“Because while Adam and Eve had done something wrong, what they felt wasn’t guilt. Guilt didn’t make them hide their nakedness…it was shame. And here’s why that’s a significant distinction, because guilt is about what we have done – but shame is about who we are. We should feel guilty for the wrong we do. That is healthy and leads us to the foot of the cross where we receive grace upon grace for the forgiveness of sins. Shame on the other hand…that’s different. Shame keeps us afraid of God.”
Nadia notes that the story of Adam and Eve teaches us that “shame has an origin… and it’s not God. When they are filled with shame and trying to avoid God, God says where are you? And they say We were naked and tried to hide from you because we were afraid. God said to them: Who told you you were naked? Who told you you were naked? My money is on the snake. For some reason God allows us to live in a world where alternatives to God’s voice exist (for instance, the serpent) and those alternatives to God’s voice are where shame originates and there is another term for alternatives to God’s voice and it is that which we call the demonic. Shame, when it keeps us hiding and blaming and fearful is demonic. And Jesus … has no patience for this. Jesus just absolutely insists on destroying the false voices that shame.
“Shame kept Adam and Eve from the truth as it has continued to keep all of us from the truth. So Eve blames the serpent, and Adam blames Eve and the shaming continues and God’s forgiveness is simply not allowed to take hold.”
Finally, Nadia concludes, “Maybe you are sitting here tonight hiding having listened to a voice other than God’s. And maybe that story is so familiar that you think it’s the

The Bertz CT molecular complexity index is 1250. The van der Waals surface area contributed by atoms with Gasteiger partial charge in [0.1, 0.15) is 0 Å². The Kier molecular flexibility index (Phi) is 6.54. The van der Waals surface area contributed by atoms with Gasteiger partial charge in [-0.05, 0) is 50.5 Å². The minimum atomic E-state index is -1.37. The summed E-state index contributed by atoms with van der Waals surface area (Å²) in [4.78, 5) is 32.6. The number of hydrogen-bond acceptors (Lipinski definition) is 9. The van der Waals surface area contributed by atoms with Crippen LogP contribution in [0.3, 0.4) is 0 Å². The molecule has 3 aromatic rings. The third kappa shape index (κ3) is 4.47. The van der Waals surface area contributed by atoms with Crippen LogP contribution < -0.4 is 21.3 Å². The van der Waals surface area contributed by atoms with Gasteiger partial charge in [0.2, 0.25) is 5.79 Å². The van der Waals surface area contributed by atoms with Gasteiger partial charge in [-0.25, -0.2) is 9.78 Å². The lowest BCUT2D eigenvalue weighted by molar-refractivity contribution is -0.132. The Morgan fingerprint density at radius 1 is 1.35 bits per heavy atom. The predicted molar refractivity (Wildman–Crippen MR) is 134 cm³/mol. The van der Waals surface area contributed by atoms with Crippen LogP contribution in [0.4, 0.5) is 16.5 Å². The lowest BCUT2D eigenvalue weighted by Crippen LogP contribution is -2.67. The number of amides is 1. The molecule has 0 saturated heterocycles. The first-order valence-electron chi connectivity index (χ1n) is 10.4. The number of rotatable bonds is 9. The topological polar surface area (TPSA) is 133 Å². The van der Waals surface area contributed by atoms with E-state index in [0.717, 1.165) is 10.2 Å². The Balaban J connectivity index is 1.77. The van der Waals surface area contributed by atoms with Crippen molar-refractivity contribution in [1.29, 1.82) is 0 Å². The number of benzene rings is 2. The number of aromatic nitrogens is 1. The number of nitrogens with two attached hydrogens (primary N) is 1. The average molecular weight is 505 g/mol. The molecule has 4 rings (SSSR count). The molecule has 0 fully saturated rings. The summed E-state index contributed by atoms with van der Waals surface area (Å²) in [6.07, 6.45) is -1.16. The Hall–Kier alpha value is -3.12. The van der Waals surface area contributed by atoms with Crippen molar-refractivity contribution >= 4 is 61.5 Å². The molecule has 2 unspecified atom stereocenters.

truth. But consider that you might not know your own story. Listen and maybe you can hear God saying, Who told you you were naked? Who told you that you have to lie to be loved? Who told you your body is not beautiful and worthy to be loved? Who told you that you must manipulate everything in your life to get what you need? Who told you that God cannot forgive, that you or anyone else is not redeemable? Who told you that what you have done (good or bad) is actually who you are? Who told you that? My money is on the snake. And he’s a damned liar. Always has been.
Should you perform a self-evaluation this morning and determine that you have been listening to the snake more often than God, the story would continue to remind you not to let shame get the better of you. Do you remember what happened to Adam when they listened to the snake?
Life got a lot harder for them, of course. The “punishments” they received are really just the story’s way of reminding us that when our focus is on ourselves rather than God, life gets hard. Really hard. Sometimes even unbearable. But ultimately, do you remember God’s response?
God worried that the original couple might eat from the other forbidden tree–the tree of eternal life–and become eternally obsessed with themselves. So God escorted them out of the Garden and forbade them re-entry so that none of their mistakes would ever have eternal consequences. (Why do we find this point so easy to overlook?)
Then, God sewed clothing for the couple so they would at least stop obsessing over their fat folds and cellulite. Apparently not even God can put up with that!
The two Creation Accounts in Genesis tell us that while are marked by Original Blessing and Original Sin, we are defined by neither. We are defined by Original Grace. We are defined by the gift of knowing that even though life is hard and we make mistakes, there is forgiveness when we turn from ourselves to God. There always has been. There always will be. That’s because life in this world isn’t about us and our goodness anyway. It’s about God’s goodness. And that’s very Good News indeed.
For Further Exploration:
If you found what Rev. Bolz-Weber has to say useful and would like to hear more on the topic for her, go to the 9/2/12 episode of Darkwood Brew where she appears as our special guest. And if you still can’t get enough, you would certainly enjoy this talk that she gave recently to 10,000+ Lutheran youth in New Orleans: https://www.youtube.com/watch?v=kM9Y5S3UYi8.